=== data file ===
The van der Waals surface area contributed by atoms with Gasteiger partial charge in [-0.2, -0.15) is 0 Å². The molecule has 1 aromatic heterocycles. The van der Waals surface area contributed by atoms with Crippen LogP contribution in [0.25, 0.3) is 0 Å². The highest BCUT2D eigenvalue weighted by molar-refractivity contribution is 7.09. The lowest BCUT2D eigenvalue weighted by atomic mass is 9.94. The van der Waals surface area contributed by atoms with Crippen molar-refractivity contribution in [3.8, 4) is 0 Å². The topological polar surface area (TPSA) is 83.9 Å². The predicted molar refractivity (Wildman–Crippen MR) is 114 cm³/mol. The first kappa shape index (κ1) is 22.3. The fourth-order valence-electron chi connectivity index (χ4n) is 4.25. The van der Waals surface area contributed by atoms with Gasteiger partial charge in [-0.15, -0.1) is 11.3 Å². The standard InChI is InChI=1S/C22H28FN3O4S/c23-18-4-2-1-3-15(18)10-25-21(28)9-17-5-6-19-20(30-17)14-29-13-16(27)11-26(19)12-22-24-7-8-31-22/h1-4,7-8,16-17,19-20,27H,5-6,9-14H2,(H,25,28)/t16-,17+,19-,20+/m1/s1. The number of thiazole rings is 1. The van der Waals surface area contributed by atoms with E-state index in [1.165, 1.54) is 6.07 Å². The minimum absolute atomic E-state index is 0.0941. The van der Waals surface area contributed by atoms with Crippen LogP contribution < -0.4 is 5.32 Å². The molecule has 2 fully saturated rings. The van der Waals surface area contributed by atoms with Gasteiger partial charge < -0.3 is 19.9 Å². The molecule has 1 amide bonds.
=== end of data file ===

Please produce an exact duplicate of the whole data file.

The van der Waals surface area contributed by atoms with Gasteiger partial charge in [-0.2, -0.15) is 0 Å². The molecule has 1 aromatic heterocycles. The van der Waals surface area contributed by atoms with Crippen LogP contribution in [0.25, 0.3) is 0 Å². The highest BCUT2D eigenvalue weighted by molar-refractivity contribution is 7.09. The lowest BCUT2D eigenvalue weighted by atomic mass is 9.94. The van der Waals surface area contributed by atoms with Crippen molar-refractivity contribution in [3.8, 4) is 0 Å². The topological polar surface area (TPSA) is 83.9 Å². The predicted molar refractivity (Wildman–Crippen MR) is 114 cm³/mol. The first kappa shape index (κ1) is 22.3. The fourth-order valence-electron chi connectivity index (χ4n) is 4.25. The van der Waals surface area contributed by atoms with Gasteiger partial charge in [-0.15, -0.1) is 11.3 Å². The standard InChI is InChI=1S/C22H28FN3O4S/c23-18-4-2-1-3-15(18)10-25-21(28)9-17-5-6-19-20(30-17)14-29-13-16(27)11-26(19)12-22-24-7-8-31-22/h1-4,7-8,16-17,19-20,27H,5-6,9-14H2,(H,25,28)/t16-,17+,19-,20+/m1/s1. The number of thiazole rings is 1. The van der Waals surface area contributed by atoms with E-state index in [1.165, 1.54) is 6.07 Å². The minimum absolute atomic E-state index is 0.0941. The van der Waals surface area contributed by atoms with Crippen LogP contribution < -0.4 is 5.32 Å². The molecule has 2 fully saturated rings. The van der Waals surface area contributed by atoms with Gasteiger partial charge < -0.3 is 19.9 Å². The molecule has 1 amide bonds.